Where to begin with the Northern Territory’s paperless arrest laws? The systemic racism and the incursion of individual liberty I will get to later. First, however, it is instructive to start with a clarification of what these laws actually do.
The Police Administration Amendment Act 2014 gives Northern Territory police the power to detain individuals for up to four hours if the police officer believes that the individual has committed, was committing or was about to commit an offence that would usually attract an infringement notice (s 133AB).
That was a bit of a long sentence, so I’ll break it down. An ‘infringement notice offence’ is one that police would usually deal with by serving the individual with an infringement notice. These are generally low-level offences that include drug offences, liquor offences and summary offences (such as the offence of neglecting to keep one’s yard clean). Since the introduction of the new laws, if an individual keeps a messy yard, they can be arrested and locked up for four hours. At the end of this time, police can then release the person unconditionally. The new laws essentially create a regime where police have an unlimited discretion to punish individuals with a four-hour stint in custody. It seems a bit dramatic.
The first problem with these laws is that the threshold for their use is way too low. Police only have to demonstrate a belief that the individual was about to commit any low-level offence. The second, related, problem is that these laws leave the individual unable to challenge the actions of police. Whereas an infringement notice gives an individual the option to either pay a fine or challenge in court, a paperless arrest is more or less legally unassailable. What would have once been an unlawful arrest is now legally sanctioned.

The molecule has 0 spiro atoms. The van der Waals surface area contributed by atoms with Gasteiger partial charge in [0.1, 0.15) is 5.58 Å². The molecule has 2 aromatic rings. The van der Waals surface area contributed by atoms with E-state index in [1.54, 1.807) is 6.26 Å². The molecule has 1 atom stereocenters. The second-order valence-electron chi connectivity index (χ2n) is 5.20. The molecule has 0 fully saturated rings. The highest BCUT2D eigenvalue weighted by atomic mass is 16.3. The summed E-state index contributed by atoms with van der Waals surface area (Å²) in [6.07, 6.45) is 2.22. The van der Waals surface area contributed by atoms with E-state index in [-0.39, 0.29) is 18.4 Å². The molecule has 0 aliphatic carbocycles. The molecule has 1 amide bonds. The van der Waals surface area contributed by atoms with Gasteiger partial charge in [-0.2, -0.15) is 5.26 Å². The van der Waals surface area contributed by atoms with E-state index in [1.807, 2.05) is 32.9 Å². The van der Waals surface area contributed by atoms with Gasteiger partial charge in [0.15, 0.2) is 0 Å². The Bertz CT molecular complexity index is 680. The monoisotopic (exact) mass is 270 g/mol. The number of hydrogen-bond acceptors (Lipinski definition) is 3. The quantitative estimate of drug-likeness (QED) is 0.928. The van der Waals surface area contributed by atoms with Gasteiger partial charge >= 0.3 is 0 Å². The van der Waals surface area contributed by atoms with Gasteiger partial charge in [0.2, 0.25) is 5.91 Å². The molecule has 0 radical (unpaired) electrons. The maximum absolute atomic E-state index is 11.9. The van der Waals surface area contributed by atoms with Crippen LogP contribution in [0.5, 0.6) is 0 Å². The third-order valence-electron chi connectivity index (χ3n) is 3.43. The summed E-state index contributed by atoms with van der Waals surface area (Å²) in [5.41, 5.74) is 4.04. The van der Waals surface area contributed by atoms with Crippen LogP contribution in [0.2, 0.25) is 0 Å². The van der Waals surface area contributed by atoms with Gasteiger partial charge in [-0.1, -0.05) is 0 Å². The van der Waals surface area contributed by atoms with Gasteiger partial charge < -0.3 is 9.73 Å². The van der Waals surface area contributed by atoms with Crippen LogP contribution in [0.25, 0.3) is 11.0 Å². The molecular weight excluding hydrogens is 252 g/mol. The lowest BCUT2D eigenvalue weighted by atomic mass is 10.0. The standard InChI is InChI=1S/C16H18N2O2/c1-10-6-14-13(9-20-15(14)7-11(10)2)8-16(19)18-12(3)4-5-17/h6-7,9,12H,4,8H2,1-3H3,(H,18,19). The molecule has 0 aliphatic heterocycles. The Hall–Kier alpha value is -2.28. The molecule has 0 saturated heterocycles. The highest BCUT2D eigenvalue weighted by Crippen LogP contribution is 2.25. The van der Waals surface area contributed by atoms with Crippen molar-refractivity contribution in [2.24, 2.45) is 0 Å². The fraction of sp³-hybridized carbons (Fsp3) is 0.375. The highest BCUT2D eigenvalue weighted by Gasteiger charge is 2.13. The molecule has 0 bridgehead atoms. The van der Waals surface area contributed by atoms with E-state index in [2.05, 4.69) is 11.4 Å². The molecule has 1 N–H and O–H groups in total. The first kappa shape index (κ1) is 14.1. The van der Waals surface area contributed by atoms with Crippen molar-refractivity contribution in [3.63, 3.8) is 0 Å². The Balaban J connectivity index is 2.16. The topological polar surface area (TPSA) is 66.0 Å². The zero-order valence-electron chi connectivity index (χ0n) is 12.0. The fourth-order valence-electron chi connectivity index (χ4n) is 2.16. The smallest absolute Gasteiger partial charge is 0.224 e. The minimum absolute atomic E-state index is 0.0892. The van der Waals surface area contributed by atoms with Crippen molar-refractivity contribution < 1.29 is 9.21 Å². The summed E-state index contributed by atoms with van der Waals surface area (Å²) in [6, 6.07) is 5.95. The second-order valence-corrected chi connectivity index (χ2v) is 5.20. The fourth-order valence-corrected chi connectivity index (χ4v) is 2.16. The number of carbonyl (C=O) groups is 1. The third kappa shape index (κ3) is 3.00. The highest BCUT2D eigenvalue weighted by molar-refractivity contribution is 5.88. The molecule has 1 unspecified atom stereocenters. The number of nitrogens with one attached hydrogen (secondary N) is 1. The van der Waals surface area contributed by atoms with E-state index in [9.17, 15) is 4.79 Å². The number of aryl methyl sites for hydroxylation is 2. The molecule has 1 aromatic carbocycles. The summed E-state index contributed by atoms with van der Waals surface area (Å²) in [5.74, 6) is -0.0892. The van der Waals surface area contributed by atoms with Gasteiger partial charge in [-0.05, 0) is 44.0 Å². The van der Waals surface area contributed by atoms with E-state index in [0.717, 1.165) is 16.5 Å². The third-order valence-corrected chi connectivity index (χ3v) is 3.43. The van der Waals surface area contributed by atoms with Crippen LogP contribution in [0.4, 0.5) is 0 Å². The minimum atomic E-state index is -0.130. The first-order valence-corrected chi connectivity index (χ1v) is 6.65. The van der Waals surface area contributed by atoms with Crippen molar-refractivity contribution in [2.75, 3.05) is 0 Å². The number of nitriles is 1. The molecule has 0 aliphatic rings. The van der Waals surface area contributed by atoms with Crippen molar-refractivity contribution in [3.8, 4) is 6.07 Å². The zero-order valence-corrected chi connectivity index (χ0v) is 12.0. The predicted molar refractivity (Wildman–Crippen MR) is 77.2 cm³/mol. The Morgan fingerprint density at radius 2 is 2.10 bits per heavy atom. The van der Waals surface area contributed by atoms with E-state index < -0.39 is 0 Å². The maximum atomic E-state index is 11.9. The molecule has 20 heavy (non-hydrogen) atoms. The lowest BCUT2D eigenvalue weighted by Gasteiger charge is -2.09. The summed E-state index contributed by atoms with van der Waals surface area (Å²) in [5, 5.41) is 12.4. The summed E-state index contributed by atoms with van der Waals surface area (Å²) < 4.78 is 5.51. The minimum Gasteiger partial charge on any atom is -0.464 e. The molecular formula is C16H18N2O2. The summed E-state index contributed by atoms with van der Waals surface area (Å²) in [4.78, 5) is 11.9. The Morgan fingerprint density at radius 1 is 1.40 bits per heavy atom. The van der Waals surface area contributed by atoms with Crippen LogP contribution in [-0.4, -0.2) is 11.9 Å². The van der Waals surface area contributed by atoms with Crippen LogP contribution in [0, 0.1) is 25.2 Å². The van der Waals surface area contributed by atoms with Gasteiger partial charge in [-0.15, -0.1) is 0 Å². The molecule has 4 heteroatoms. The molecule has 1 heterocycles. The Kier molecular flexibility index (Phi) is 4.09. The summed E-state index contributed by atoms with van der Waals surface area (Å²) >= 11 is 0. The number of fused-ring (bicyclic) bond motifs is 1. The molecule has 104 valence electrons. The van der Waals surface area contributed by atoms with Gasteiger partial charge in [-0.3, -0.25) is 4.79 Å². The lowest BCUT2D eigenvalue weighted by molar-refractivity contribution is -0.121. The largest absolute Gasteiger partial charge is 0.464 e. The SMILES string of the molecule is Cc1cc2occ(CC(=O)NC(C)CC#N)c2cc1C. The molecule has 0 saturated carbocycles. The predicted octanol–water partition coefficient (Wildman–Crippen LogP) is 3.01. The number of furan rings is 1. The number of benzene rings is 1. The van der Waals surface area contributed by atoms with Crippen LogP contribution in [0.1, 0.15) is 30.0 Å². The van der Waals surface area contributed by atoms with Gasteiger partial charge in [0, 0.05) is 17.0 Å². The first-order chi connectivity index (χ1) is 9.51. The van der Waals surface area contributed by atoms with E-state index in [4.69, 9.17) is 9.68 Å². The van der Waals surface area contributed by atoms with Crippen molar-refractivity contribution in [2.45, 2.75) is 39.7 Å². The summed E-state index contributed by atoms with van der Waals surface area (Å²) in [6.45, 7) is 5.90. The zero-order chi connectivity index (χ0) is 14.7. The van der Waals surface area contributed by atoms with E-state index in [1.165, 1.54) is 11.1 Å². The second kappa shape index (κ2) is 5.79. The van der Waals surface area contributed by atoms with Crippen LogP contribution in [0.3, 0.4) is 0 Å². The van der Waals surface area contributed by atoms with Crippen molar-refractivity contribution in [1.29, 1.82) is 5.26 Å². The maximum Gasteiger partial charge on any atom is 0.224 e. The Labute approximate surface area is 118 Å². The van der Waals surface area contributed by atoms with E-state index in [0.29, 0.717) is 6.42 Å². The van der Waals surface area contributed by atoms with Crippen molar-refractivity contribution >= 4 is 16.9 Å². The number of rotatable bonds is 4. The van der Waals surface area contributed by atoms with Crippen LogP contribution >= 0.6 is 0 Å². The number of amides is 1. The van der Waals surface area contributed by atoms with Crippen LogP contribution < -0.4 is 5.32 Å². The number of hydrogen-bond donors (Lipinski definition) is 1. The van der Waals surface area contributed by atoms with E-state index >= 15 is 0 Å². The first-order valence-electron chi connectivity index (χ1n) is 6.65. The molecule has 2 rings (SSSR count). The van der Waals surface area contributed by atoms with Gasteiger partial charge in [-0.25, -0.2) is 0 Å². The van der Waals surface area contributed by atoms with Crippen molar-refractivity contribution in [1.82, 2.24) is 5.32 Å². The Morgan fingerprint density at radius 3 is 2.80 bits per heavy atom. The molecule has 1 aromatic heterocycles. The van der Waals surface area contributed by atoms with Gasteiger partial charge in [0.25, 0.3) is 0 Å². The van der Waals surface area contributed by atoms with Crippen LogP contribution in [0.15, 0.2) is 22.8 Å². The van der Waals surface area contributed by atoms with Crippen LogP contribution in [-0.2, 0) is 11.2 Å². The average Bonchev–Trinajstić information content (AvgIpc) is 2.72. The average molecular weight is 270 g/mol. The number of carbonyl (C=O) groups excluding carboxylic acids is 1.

Another, more sinister, problem is the disproportionate effect of these laws on Aboriginal Northern Territorians. The ABC’s AM program reported that of the 700 paperless arrests carried out in the first three months of operation, 75% of them involved Aboriginals. At least one Aboriginal man has died after being detained under these laws. With these laws placing arrest as the first resort, the casualties will only rise.
Not only are these laws practically dubious – their theoretical foundations run against a fundamental notion of the law. It is the role of the law (such as the law of unlawful arrest) to protect individuals from arbitrary confinement. The paperless arrest laws completely subvert this notion – they use arbitrary confinement to (supposedly) protect individuals. Needless to say, such a justification has no place in a society governed by the rule of law. These laws are so egregious that the North Australian Aboriginal Justice Agency and the Human Rights Law Centre have launched a High Court challenge against them.
We hope that the next time we write about the NT’s paperless arrest laws, we’ll be celebrating the success of this challenge.
Peter O’Brien, principal of O’Brien Solicitors, has just written a book on intentional torts in Australia, including the tort of false imprisonment. The book also deals with unlawful arrest and malicious prosecution. More information on the book can be found here.